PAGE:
The Presidents and the Kindle

November 15, 2010

President Abraham Lincoln reading a book
I remember the day when I almost met President Clinton. He was helping a school in my town install the cables for internet access in 1996 — along with Al Gore — and I was covering the event for a local alternative newsweekly. Some of the volunteers that day wore t-shirts that said “I connected our kids to the future.” And in the teacher’s lounge, I’d found the left-behind remains of sandwich from a local deli, with the word “president” written on a plastic cover. (It was left behind under a sign which read “Your mother doesn’t work here, so clean up after yourself!”)

It was a weird moment, when I realized that when there’s a new technology, we’re all “pioneering” our way towards it together. And 14 years later, when that future finally arrived, I feel like we’d ended up doing it again, moving together as an invisible group, this time towards a new reading technology. Shortly after the inauguration of President Obama, CNN reported that former President Bush had returned to Texas, where he was “meeting the neighbors, making trips to the hardware store, and catching up on some reading via a Kindle.” That same month, former vice president Dick Cheney revealed he also had a Kindle, and a few weeks ago, even Laura Bush told an interviewer that she has one too.

But it’s not just that the Kindle is being used by a handful of White House occupants. After receiving a $7 million advance, former president Bush released his new autobiography on Tuesday. By the end of its first day — counting pre-orders — he’d sold 220,000 copies and delivered nearly $4 million in book sales. But the former president also discovered that nearly 23% of his readers were buying it as an ebook!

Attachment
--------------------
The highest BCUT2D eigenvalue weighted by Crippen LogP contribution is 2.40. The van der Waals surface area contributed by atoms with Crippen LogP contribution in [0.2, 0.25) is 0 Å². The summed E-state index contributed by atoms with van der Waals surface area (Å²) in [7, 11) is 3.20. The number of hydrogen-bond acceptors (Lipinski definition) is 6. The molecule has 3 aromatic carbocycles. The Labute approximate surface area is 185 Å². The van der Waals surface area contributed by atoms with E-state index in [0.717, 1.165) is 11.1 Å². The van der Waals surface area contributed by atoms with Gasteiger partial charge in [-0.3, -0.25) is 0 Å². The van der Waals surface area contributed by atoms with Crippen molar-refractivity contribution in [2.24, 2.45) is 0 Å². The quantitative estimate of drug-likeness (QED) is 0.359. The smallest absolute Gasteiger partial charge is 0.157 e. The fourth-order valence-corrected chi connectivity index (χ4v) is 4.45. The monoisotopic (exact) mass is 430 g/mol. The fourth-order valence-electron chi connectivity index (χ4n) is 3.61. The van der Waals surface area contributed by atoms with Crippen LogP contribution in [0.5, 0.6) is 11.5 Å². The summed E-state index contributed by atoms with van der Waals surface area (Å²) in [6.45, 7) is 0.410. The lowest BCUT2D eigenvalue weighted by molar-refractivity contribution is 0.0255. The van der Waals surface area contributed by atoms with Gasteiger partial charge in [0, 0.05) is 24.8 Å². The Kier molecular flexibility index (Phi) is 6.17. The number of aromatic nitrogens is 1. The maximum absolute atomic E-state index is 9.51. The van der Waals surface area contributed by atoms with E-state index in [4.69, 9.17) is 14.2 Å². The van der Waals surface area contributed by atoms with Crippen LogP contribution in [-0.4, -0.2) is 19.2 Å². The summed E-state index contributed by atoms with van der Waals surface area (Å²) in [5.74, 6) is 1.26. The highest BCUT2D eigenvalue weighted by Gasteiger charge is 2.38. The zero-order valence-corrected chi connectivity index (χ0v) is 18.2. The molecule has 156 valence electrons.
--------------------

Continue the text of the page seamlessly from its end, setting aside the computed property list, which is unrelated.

A new world may be emerging — an accidental community of early adopters — since the publisher’s spokesman said the figures demonstrate the “rapid growth” of the ebook market. (I calculate that that’s over half a million dollars worth of ebooks sold in a single day!) The publisher also revealed that it was their highest one-day sales in six years — since they’d published the autobiography of former president Bill Clinton. But there’s also something significant about the fact that even Clinton’s biography is now available as a Kindle ebook, along with several by Ronald Reagan, and seven books by Jimmy Carter…

And tomorrow even president Obama is releasing a new book — and has also decided to make it available on the Kindle. It’s a children’s book called Of Thee I Sing: A Letter to my Daughters, and it’s got its own perspective on the way America has changed. It looks back to past presidents like George Washington and Abraham Lincoln, but also ordinary citizens who made a difference, likeMartin Luther King Jr., Helen Keller, Georgia O’Keefe, and Jackie Robinson. It’s fun to think that this will be the first generation of children who may be reading these classic stories of American history on a Kindle!

The world keeps on changing, both in big ways and in small. (One political blog reported that President Bush now seems more interested in his iPad than his Kindle, and according to his wife Laura, he’s “constantly” playing the Scrabble app.) But 10 years ago, The Washington Post once reported, there was an even bigger challenge confronting ebook author Barack Obama: obscurity! “In the summer of 2000 when he flew from Chicago to Los Angeles for the Democratic convention and no one knew him, his credit card bounced, and he left after a forlorn day hanging out as an unimportant face lost in the power-lusting crowd.”

It all goes to show that a lot can change in 10 years — both for politicians, as well as the rest of us!

Advertisements

Kindle beach ebook ad - I reached across the table but he shrugged

My girlfriend was intrigued when we found out it was Amy Bloom’s short story that appears on that Kindle at the beach in Amazon’s TV ad. But that was only the beginning…

We eventually purchased an ebook version of one of Amy’s full-length novels. (I asked my girlfriend if it felt strange to finally read an ebook that wasn’t free. But she said it was nice to read a contemporary author instead of one of the classics as a free ebook — especially an author with so much grace and style!)